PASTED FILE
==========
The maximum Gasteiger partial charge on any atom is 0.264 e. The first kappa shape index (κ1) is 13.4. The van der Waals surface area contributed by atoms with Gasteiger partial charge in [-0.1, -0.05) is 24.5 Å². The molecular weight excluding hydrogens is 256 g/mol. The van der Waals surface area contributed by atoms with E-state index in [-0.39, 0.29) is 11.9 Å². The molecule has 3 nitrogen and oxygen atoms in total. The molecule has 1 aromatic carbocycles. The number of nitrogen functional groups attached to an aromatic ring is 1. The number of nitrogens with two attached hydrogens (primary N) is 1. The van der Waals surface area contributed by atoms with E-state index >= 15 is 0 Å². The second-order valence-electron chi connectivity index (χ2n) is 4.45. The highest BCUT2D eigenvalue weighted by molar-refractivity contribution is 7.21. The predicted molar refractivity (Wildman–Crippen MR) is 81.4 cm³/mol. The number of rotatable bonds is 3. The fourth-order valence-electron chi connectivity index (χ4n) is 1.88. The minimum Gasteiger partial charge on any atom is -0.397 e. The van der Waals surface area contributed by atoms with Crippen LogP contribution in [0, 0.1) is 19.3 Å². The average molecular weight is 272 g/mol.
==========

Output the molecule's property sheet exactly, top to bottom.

The maximum Gasteiger partial charge on any atom is 0.264 e. The first kappa shape index (κ1) is 13.4. The van der Waals surface area contributed by atoms with Gasteiger partial charge in [-0.1, -0.05) is 24.5 Å². The molecular weight excluding hydrogens is 256 g/mol. The van der Waals surface area contributed by atoms with E-state index in [-0.39, 0.29) is 11.9 Å². The molecule has 3 nitrogen and oxygen atoms in total. The molecule has 1 aromatic carbocycles. The number of nitrogen functional groups attached to an aromatic ring is 1. The number of nitrogens with two attached hydrogens (primary N) is 1. The van der Waals surface area contributed by atoms with E-state index >= 15 is 0 Å². The second-order valence-electron chi connectivity index (χ2n) is 4.45. The highest BCUT2D eigenvalue weighted by molar-refractivity contribution is 7.21. The predicted molar refractivity (Wildman–Crippen MR) is 81.4 cm³/mol. The number of rotatable bonds is 3. The fourth-order valence-electron chi connectivity index (χ4n) is 1.88. The minimum Gasteiger partial charge on any atom is -0.397 e. The van der Waals surface area contributed by atoms with Crippen LogP contribution in [0, 0.1) is 19.3 Å². The average molecular weight is 272 g/mol.